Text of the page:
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    When Worlds Collide


    Photo by Nicholas Kahn and Richard Selesnick

    Elysium Planitia. Nicholas Kahn and Richard Selesnick. Archival inkjet print, Courtesy image.

    Although ridden with lovely craftsmanship and great attention to detail, the Ann Arbor art scene generally lacks a lot of punch. The succession of meaty, high-concept themed exhibitions at Gallery Project remedies this condition. One of a handful of galleries scattered about southeast Michigan, it offers experiences that linger long after the first walk-through, altering one’s perception of the everyday world. A venue that never sweats mixing high and low, concept and emotion, establishment and outsider, Gallery Project’s new exhibition, First Contact, veers sharply in different directions while examining human ideas about life on other planets, specifically the dreamed-of moment when our world and theirs comes into contact for the first time.

    Often science fiction presages science fact, as alchemy presaged modern chemistry. While some of the work in First Contact engages hard science such as a print of a visual manifestation of the binary code written and beamed into space by Carl Sagan and Frank Drake in 1974 or a self-portrait taken by the Mars rover Curiosity, the curators at Gallery Project, joined this time by artist Seder Burns, let much of the show drift through the lush and decidedly lowbrow landscape of science fiction/fantasy art, with notes of the sublime injected here and there by more traditional artists. This clash of art traditions complements the collision between worlds of the exhibition’s theme, and crystallizes that ultimate, impossible exchange between the young artists who draw inspiration from the likes of HALO and other pop cultural manifestations, and the older artists who work naturally within highbrow criteria. These two groups read as utterly different species when viewed side by side. Compare the unapologetically slick, vibrantly hued digital collages of Tatiana Kazakova with the eerie restraint of a colored pencil drawing of two angled portals floating in a sublime white void by Mike Tarr. Such works elbow at one another in First Contact on a level playing field. A silkscreen print by H.R. Giger, the creator of the fearsome extra-terrestrial foe of the Alien films, straddles these mutually exclusive worlds. A doe-eyed alien sex kitten gazes toward the indulgent dreams of the young people working in new media, yet her hand-built origin and existence in a finite, numbered edition show her age.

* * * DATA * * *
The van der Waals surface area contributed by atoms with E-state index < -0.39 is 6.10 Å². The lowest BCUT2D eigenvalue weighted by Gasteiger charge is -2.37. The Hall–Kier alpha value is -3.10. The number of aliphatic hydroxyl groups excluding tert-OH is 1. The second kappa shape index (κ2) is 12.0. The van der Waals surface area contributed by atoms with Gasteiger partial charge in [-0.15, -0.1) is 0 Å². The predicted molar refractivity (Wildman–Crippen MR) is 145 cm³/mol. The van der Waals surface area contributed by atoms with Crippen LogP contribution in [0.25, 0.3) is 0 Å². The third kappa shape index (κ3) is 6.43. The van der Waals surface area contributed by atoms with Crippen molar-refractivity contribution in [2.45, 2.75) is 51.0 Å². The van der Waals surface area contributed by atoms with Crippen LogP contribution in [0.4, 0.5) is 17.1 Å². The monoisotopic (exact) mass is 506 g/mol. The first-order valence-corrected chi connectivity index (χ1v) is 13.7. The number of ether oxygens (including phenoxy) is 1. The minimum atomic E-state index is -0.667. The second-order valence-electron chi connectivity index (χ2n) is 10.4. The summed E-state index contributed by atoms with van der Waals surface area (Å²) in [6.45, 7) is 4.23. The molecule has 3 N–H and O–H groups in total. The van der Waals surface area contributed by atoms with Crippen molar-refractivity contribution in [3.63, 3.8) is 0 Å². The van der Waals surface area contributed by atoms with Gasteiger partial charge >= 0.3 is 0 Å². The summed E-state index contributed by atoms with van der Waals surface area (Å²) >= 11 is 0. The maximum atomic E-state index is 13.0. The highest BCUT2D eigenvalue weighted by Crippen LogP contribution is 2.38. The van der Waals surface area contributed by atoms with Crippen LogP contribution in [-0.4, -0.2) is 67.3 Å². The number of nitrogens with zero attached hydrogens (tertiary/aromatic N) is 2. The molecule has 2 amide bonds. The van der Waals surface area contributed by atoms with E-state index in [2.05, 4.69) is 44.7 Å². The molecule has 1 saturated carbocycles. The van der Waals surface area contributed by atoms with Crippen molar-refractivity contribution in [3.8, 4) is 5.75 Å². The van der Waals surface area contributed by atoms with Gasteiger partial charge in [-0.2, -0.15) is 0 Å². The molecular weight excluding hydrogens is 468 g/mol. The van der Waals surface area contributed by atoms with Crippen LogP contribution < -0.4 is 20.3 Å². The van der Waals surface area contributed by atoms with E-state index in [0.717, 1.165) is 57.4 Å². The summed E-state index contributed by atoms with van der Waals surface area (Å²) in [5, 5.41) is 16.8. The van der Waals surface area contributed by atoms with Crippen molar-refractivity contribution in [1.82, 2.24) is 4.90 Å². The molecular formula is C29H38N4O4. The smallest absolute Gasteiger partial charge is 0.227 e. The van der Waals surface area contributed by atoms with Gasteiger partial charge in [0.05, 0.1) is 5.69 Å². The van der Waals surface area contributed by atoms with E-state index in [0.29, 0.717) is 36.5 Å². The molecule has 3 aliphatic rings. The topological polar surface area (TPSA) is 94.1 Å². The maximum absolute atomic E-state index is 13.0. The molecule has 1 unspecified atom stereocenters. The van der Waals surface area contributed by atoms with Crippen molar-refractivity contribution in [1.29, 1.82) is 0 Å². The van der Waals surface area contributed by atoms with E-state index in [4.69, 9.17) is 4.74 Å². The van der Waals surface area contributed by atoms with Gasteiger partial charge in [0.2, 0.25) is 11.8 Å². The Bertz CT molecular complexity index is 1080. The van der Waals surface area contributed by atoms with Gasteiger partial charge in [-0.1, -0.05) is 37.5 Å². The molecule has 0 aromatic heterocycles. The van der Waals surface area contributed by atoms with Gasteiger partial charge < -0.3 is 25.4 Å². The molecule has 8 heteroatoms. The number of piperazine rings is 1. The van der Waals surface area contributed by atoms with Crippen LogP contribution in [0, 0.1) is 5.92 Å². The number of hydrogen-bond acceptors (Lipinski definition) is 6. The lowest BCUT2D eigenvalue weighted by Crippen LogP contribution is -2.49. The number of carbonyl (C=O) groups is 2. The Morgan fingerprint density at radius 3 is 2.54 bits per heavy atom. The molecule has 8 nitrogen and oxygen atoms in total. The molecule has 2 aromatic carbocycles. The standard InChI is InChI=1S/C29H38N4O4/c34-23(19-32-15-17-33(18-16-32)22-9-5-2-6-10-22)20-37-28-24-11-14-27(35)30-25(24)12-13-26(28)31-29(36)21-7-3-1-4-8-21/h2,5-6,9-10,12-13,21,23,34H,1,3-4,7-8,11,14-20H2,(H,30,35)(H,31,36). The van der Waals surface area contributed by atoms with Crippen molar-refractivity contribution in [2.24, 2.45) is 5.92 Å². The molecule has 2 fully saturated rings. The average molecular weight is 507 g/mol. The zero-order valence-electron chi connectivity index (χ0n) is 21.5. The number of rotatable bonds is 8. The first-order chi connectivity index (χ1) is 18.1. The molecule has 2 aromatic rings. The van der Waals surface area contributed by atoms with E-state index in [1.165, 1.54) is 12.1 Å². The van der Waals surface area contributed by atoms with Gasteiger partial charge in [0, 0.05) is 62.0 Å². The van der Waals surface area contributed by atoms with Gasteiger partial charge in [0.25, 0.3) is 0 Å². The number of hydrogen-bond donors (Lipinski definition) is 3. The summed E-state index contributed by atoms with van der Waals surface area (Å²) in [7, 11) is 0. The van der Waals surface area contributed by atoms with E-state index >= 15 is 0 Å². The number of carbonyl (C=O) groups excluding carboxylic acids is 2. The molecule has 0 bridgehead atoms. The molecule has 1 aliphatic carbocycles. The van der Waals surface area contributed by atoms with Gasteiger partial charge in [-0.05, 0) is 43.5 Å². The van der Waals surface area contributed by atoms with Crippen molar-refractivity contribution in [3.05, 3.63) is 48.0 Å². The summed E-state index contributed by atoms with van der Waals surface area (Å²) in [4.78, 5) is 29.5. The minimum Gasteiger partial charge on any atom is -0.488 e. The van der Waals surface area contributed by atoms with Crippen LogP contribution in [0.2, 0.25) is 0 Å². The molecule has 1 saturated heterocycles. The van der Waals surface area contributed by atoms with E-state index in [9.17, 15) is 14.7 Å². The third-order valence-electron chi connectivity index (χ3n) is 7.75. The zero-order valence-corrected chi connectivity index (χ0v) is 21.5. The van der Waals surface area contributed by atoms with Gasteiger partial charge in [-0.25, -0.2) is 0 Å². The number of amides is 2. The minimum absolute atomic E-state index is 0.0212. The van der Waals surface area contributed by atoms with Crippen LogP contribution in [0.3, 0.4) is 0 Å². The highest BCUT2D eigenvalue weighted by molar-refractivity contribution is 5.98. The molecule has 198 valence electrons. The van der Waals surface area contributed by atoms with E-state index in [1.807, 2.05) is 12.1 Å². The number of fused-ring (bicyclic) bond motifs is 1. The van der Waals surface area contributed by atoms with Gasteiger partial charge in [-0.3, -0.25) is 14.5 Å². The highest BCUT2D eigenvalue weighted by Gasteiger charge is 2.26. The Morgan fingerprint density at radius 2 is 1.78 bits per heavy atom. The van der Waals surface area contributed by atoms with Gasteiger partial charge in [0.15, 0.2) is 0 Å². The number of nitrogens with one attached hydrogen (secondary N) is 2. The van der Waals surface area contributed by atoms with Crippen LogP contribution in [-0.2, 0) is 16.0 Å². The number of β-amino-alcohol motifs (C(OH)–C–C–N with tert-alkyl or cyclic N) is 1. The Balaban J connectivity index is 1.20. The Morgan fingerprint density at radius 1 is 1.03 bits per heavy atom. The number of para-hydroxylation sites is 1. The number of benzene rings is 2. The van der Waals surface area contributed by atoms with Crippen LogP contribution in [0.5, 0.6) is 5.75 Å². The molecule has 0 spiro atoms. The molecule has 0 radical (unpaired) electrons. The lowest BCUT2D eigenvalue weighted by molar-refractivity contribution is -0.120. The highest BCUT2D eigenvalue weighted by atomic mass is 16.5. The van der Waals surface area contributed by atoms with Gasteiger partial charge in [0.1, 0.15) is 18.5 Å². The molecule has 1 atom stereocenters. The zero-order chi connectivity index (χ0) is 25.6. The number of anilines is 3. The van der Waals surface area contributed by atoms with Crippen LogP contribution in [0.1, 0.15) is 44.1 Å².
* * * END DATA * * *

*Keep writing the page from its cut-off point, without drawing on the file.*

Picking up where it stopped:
Unique pigment print from carbon emulsion by Charles Lindsay.

    Carbon. Charles Lindsay. Unique pigment print from carbon emulsion, Courtesy image.

    Beyond its interlocking, multilayer concept, First Contact offers an incredibly fun show, in the fine Gallery Project tradition, and hints at the possibilities for the old world and the coming one to mingle, producing hybrids. The fabulist photographers Nicholas Kahn and Richard Selesnick, commissioned by NASA to create a panoramic image of Mars colonized by intrepid humans, display immersive multimedia landscapes in the way of new media. Populated with bipedal creatures that read equally human and alien the images remain quiet, empathetic. Charles Lindsay’s unique pigment print Carbon unrolls the length of its panoramic scale with a sense of reverent silence, exploring microcosms deep within the body as maps of galaxies, drawing the viewer deeper and deeper into its mystery.

    First Contact remains on display from February 14 to March 24, 2013.

    Gallery Project
    215 S 4th Ave # 1A
    Ann Arbor, MI 48104

    Digital collage by Tatiana Kazakova

    UFO. Tatiana Kazakova. Digital collage. Courtesy image.

    Clara DeGalan is an artist and writer working on an MFA at Wayne State University in Detroit.  View more articles by Clara DeGalan.

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